New research published in 2017 suggests that a simple payroll loophole could cost U.S. employers more than $373 million every year. The loophole is well-known and widespread. It’s called buddy punching. Recently, TSheets—a cloud-based time tracking app—released new insights into buddy punching, and ways employers can curtail this trend.
What Is Buddy Punching?
Buddy punching occurs when one employee asks another employee to clock in on their behalf. In some cases, employee #1 is running late or has not arrived to work at the scheduled time, so they ask employee #2 to clock in for them, in the hopes that the manager or supervisor on duty won’t notice the late arrival.
This is usually accomplished by sharing personal clock in information, like usernames and passwords. And if a company is still using an “old-school” punch time clock or outdated paper timesheets, it’s even easier for employee #2 to simply stamp their “buddy’s” time card.
However, there are more extreme cases of employees using buddy punching to take entire days off work or accrue extra overtime. In short, some employees use it to trick their employer into paying them for large chunks of time not actually worked.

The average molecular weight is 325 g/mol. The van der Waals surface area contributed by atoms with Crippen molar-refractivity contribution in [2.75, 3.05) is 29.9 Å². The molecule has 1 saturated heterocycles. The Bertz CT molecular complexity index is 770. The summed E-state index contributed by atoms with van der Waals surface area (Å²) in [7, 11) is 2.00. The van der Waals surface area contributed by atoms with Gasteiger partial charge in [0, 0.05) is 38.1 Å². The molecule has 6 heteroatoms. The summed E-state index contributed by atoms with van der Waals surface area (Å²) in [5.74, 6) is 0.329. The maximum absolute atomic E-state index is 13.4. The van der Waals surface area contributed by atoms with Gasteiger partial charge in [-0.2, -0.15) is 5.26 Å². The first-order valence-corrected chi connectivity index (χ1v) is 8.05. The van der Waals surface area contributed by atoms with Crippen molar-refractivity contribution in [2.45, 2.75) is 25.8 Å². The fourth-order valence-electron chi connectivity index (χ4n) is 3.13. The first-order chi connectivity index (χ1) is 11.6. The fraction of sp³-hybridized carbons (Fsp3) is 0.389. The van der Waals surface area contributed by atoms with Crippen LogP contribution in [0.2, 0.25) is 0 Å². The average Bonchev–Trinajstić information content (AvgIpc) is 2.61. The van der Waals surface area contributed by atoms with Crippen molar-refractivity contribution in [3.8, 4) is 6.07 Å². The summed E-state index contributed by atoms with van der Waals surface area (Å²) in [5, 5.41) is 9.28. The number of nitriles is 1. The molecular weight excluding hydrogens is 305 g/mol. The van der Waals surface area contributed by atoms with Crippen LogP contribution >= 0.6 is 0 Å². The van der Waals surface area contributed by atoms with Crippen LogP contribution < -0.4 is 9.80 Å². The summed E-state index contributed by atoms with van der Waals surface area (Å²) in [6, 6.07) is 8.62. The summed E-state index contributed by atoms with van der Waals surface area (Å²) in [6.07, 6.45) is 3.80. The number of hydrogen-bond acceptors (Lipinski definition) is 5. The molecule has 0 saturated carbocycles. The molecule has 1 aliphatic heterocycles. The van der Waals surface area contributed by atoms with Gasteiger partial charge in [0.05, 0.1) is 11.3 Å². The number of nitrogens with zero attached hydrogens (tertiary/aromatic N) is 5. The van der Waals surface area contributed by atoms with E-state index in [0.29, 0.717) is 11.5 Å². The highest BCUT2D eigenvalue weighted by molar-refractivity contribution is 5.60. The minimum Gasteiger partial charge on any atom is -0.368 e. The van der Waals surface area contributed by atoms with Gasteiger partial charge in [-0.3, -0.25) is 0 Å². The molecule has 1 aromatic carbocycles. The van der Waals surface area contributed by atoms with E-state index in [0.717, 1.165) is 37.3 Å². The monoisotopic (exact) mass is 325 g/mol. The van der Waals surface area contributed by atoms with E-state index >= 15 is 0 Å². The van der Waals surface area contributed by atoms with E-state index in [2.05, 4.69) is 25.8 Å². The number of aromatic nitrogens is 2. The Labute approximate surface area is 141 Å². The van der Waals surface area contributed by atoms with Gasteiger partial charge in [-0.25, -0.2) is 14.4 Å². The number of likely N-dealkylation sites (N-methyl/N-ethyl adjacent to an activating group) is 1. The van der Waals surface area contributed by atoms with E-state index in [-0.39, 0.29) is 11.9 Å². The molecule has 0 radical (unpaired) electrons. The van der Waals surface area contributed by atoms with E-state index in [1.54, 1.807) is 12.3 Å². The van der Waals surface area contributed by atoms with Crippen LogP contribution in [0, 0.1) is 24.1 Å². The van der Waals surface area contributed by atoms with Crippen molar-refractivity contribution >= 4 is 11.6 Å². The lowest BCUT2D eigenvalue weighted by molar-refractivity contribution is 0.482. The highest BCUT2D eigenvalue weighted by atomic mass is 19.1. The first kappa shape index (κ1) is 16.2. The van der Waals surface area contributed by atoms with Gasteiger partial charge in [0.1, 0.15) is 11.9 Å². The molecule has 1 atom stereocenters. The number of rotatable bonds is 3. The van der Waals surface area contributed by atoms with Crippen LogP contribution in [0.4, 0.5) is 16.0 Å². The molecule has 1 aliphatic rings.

An independent survey of 1,000 employees in 2017 found that 16% admitted to clocking in for a colleague. The same survey found that timesheets are most commonly submitted weekly and that when errors are made, the most common mistake people make is to add an extra 15 minutes.
The latest data published by the U.S. Bureau of Labor statistics indicates that there are more than 78 million hourly workers in the American workforce. If 16% of them added 15 minutes to a coworker’s timesheet by buddy punching, this would add more than $373 million to the annual payroll bill.
No matter how much or little time is being added to a time card dishonestly, buddy punching is time theft—and for small businesses with tight margins, it’s a big deal.
How Can Employers Prevent Buddy Punching?
One simple way to help prevent buddy punching is suggesting your employees to use a sensitive clock in password or longer pass-phrase (as opposed to the traditional password). As long as it’s something an employee won’t want to give away—even to their friends.
For example: Some employers suggest their employees clock in and out using the last four digits of their Social Security number. It’s not a number that employees (or anyone) want written down or handed out, so the likelihood of those numbers being passed around is low.
Of course, some businesses want even more control and safeguards to prevent buddy punching. Consequently, they invest in expensive and complicated biometric time tracking systems or geofencing. But those systems can be more of a headache than a solution, if not properly maintained.
For more information on buddy punching and ways to combat it, click here.